Wednesday, April 26, 2017

Elements of Modal Logic, Part I

This is a reworking of an experiment I began but never quite finished a while back, on a different approach to modal logic. What is the simplest way to teach it that allows the greatest kind of flexibility for intelligent use of it? The idea is that instead of trying to jump into standard modal logic systems, one should actually get some sense of how one builds modal logic from scratch, without necessarily going into all the technicalities that are there are only to get a system of a particular shape for reasons of purely logical convenience. I actually think this is a problem with a lot of 'introductory' logic courses; they are usually actually courses in using technical formulae to solve narrow ranges of problems. This is an excellent thing to have. But it's not really introducing you to anything except very particular technical formulae.

Whenever we are reasoning, some things are relevant and some are not. The universe of discourse, in the sense we will use it here, is the category that includes all the things that are relevant and leaves out all the things that are not relevant. Everything in the reasoning presupposes it. For instance, if I say, "Dragons breathe fire," it matters considerably whether we are talking about characters in a story or real-life monitor lizards -- if I switch from one to the other, it is like we are in a completely different universe of topics. A universe of discourse can be any kind of thing that you can talk about -- a time, a place, a shelf, a ball, an animal, anything whatsoever.

Sometimes we want to take an inventory of things that are in a universe of discourse. For instance, your universe of discourse might be 'Things that are scheduled at 2 o'clock'; and it might be important to know what some of these things are. Imagine we had a table corresponding to this universe of discourse; on this table we could keep track of our inventory of the universe of discourse:

Tom's party
Gabriel's job interview
The End of the World

But in real-life discussion, things can get more complicated than this. So, for instance, we might have a very simple table, for claims about Greek philosophers, on which we've written:

Socrates is strange.
Plato is not strange, but elegant.
Aristotle is not strange, but bossy.

We could then put these together in ways logically implied by these premises, and say that these things are 'true for the Table 1 inventory' or just 'true at Table 1'.

But we aren't always considering only one category; sometimes it is necessary to compare things across categories while keeping clear about the fact that they are in different categories. For instance, Table 1 might correspond to Greek philosophers at a certain time, but we might then also be interested in the same Greek philosophers but at different times. So we could have different tables. If Table 1 is for Greek philosophers on Tuesday, perhaps another thing we are interested in is the same group on Wednesday, so we can make another table corresponding to that, e.g.:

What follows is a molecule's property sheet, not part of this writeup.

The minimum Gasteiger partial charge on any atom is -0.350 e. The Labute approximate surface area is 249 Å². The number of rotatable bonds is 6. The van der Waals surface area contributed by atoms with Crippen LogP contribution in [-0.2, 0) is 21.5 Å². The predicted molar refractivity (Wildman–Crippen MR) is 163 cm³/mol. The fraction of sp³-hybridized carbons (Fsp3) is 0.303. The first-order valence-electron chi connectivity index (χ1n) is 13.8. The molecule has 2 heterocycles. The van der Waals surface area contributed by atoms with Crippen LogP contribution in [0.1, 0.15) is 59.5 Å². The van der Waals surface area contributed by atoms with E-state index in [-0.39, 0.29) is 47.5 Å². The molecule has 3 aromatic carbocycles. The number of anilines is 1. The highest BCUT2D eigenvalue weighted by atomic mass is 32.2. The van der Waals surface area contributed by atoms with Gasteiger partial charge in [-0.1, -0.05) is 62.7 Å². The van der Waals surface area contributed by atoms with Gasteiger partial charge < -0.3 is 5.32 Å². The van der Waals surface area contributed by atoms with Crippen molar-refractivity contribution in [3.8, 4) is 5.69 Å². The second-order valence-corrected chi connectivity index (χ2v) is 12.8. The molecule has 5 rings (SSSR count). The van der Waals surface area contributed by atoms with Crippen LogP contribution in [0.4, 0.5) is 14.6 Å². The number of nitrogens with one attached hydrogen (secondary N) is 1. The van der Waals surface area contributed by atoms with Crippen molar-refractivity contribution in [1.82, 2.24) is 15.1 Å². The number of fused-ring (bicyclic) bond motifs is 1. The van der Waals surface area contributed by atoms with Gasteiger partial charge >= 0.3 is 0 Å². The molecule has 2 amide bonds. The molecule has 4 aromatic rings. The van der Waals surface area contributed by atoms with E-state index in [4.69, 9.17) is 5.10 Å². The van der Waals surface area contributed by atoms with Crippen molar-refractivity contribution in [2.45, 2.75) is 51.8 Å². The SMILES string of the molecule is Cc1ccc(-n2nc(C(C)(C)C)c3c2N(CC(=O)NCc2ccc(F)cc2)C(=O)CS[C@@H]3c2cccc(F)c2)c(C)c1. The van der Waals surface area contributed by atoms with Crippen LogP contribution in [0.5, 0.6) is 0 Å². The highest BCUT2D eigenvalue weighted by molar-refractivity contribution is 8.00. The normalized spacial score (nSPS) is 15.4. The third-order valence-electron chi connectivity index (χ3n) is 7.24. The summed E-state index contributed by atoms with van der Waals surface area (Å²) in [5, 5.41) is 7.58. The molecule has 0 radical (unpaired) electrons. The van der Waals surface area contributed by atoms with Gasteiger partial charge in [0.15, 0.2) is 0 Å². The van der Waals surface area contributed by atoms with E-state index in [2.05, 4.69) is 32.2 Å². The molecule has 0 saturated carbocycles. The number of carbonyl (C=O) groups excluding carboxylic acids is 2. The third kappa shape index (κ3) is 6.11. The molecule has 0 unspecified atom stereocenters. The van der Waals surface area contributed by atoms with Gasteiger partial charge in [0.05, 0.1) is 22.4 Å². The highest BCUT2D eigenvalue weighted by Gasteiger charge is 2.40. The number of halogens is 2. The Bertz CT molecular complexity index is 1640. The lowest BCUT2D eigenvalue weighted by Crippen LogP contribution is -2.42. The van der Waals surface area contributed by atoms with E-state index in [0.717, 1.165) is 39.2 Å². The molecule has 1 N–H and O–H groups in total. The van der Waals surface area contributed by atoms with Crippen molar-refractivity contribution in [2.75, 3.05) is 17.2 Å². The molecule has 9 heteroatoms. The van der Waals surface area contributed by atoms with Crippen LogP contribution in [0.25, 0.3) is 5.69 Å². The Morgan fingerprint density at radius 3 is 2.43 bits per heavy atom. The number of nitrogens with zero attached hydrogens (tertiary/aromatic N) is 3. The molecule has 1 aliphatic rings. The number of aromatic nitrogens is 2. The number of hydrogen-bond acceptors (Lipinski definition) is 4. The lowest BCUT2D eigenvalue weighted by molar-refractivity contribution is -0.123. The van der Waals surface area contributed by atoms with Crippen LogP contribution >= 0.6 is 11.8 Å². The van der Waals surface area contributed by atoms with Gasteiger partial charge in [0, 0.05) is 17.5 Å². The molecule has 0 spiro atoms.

Socrates is strange.
Plato is strange.
Aristotle is not strange, but bossy.

Strictly speaking, each table works on its own. For instance, on Table 1, we can reasonably conclude that neither Plato nor Aristotle are strange; but on Table 2, this is false. This is not a contradiction, since in drawing each of these conclusions we only stay on the relevant table, and don't leap from one to the other.

But we may also be interested in how the universes of discourse compare to each other. And we certainly can say something about that. For instance, we can say, if these are our only two tables, "'Socrates is strange' is constant for all our inventories." We can also say, "We can find an inventory with the claim that Plato is strange." In our example, the tables in question are interpreted as days, but they could be anything else. We could have tables that represent cities, possible worlds, stories, or whatever we please, because the tables just list things in universes of discourse, and anything we can talk about can be a universe of discourse.

At its most crude and basic, this is all that modal logic is. "On any table, we would find that Socrates is strange" is a Box proposition; we could also say it has a strong modality. "We can find a table on which Plato is strange" is a Diamond proposition, which is a weak modality.

Even this on its own is, logically speaking, very important. But we can do so much more! For instance, we've been assuming that it's easy to know what you have to do to find the right information. But you might still be learning what's in the inventories for each universe of discourse! It could be that there are restrictions on what we can know. There might be tables that we can find if we start at one table but not if we start at another. Likewise, one table might be able to teach you about other tables. There are lots of possibilities, because there are endlessly many universes of discourse; and what we need to do is to start thinking about how to handle all of these possibilities.

Part II

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